An Average of 98 Pounds Lost Highlighted in the “The Weigh We Were” Weight Loss Stories

A behavioral method first used to save malnourished children in Vietnam might not seem like it has much in common with a television program spurring Americans to lose weight, but it does. They both use the positive deviance approach, a concept that looks at people in a community who have successfully found better solutions to a widespread problem than their peers. These positive deviants, as they are called, are no different from anyone else, with no extra resources or skills, yet they have conquered their challenges better than most in the community.

With obesity becoming such a prevalent problem in our society today, positive deviants can have a great impact on their communities to encourage others that lasting weight loss is possible. The Weigh We Were, which premiered October 30 on Georgia’s Public Broadcasting Service, aims to do that by featuring real weight loss stories from people just like you.

The show was created by Kat Carney, former Consumer Health anchor for CNN Headline News, whose own weight loss story includes weighing 240 pounds 13 years ago before she successfully shed 90 pounds. She started a website hoping to inspire others with weight loss stories, and the television program grew out of that.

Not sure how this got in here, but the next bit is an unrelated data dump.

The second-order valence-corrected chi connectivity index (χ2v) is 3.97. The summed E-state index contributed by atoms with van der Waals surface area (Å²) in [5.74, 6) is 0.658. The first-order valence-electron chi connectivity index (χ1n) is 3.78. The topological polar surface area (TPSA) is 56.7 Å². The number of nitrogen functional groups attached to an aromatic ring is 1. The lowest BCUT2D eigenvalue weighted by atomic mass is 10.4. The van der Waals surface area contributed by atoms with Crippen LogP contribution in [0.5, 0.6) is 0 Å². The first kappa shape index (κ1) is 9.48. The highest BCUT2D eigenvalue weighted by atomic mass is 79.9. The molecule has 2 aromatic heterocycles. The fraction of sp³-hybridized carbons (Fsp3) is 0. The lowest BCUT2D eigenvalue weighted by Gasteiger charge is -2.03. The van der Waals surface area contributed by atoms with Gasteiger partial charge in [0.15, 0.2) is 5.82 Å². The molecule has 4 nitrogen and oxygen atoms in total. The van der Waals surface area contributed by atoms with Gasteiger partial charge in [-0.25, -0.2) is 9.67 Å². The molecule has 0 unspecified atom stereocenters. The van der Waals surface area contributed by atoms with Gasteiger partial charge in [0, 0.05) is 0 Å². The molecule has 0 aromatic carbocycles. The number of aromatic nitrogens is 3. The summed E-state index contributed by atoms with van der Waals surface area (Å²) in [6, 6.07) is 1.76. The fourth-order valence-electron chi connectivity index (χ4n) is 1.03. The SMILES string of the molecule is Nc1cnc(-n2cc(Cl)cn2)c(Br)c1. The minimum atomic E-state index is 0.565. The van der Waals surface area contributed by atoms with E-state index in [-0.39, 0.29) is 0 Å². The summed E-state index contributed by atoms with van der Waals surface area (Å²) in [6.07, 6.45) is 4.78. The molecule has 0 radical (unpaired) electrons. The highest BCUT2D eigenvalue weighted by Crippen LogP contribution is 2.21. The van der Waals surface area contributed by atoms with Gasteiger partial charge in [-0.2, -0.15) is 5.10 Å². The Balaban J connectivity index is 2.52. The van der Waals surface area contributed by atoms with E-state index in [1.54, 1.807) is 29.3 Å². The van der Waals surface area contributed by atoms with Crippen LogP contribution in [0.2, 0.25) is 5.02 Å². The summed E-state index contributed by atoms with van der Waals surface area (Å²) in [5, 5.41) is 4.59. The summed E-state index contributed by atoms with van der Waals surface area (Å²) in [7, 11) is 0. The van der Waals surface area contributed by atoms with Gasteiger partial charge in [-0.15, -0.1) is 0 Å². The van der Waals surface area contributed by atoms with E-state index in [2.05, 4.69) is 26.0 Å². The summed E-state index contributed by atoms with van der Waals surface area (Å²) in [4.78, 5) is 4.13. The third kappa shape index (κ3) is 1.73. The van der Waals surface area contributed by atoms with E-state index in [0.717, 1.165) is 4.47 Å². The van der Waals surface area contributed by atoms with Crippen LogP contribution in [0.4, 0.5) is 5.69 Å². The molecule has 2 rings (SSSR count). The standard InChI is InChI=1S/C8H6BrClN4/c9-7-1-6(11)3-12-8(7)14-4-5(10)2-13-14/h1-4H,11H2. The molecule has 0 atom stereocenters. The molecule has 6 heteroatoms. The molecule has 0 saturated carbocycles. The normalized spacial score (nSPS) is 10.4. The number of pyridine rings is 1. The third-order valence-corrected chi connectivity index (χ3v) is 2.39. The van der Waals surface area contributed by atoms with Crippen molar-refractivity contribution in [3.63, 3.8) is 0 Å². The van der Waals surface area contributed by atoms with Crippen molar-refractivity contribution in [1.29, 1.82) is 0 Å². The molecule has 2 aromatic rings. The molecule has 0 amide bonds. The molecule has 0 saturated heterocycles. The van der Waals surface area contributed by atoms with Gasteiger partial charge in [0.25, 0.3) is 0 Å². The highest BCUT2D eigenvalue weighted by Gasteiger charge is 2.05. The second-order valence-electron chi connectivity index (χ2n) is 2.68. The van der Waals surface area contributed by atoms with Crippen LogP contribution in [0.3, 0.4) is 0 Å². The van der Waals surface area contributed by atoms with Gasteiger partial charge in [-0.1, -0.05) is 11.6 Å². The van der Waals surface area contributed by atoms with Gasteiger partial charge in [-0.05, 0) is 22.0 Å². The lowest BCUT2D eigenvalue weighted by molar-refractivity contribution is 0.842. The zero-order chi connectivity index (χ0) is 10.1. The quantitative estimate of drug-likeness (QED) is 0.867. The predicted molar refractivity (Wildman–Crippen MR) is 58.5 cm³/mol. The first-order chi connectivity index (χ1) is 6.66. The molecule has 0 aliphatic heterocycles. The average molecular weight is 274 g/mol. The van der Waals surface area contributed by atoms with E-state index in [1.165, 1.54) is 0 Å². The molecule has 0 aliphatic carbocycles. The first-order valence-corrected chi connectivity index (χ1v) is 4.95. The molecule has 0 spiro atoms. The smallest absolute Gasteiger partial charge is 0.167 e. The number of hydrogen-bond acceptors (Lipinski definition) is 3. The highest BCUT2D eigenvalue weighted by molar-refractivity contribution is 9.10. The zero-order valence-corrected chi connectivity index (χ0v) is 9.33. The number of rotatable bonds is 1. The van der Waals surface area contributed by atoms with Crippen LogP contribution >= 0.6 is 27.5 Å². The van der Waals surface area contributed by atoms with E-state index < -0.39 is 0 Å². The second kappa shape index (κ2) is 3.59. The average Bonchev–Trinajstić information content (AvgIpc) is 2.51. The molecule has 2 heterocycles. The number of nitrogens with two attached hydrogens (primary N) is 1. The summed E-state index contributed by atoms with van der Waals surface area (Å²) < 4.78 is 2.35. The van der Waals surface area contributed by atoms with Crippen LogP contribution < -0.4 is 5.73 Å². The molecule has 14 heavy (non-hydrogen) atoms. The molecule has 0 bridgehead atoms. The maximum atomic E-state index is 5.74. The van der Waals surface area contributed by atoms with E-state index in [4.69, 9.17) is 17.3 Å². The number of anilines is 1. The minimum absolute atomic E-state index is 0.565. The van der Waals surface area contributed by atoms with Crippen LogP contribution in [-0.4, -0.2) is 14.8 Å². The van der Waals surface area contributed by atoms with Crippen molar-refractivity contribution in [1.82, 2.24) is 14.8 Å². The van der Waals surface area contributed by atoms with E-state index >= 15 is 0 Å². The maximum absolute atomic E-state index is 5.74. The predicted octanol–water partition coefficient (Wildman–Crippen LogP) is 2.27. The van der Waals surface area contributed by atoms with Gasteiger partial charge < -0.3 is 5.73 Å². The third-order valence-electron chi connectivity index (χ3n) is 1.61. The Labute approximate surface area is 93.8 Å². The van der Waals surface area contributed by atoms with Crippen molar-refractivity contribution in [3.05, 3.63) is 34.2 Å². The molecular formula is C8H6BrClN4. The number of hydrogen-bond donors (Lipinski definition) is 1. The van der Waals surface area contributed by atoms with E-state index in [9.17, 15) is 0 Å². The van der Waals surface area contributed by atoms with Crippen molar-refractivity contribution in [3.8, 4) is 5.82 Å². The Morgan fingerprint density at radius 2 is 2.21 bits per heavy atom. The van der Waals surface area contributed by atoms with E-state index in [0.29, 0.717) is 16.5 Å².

“There’s this constant messaging about weight loss that you can’t do it, but I knew you can do it – I did. I put out messages for real life weight loss stories, wanting just 4 or 5, but in the end, 32 people responded,” Carney said.

She said that the stories she heard were all amazing, but they were also surprisingly simple in how they achieved major results. The average weight loss of the participants was 98 pounds. Out of the 32 featured on the show, only two used commercial weight loss programs, while another two had bariatric surgery as part of their regimen to get fit.

Carney said that she interviewed one man who used a simple form of portion control to eat better. He ate all of his meals out of a bowl, only eating as much as would fit in the bowl. Another woman who lost 151 pounds had 7 kids, was in a wheelchair, and was on food stamps, so she couldn’t even afford to buy measuring spoons. Instead, she mentally split her plate in half, put vegetables on half of it and put equal amounts of protein and carbs on the other half.

“I think a lot of people struggling with their weight think the experts don’t understand what it’s like,” Carney said. “How it feels to walk into a store hoping something fits, or get on an airplane and have people avoid your gaze because they don’t want the fat person sitting next to them.”

First and foremost, Carney wants the show to give people a belief that they can achieve their weight loss goals. She wants it to be a positive message in the sea of voices saying that lasting weight loss is too difficult and that most people fail.

“The tools you need are within your grasp. It’s not easy, but it’s achievable,” Carney said.

The Weigh We Were will air six episodes in its first season. Interested participants are encouraged to visit the website,, and share their own weight loss stories.

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Childhood Obesity Will “Kill Us as a Nation,” Says Dr. Nancy Snyderman


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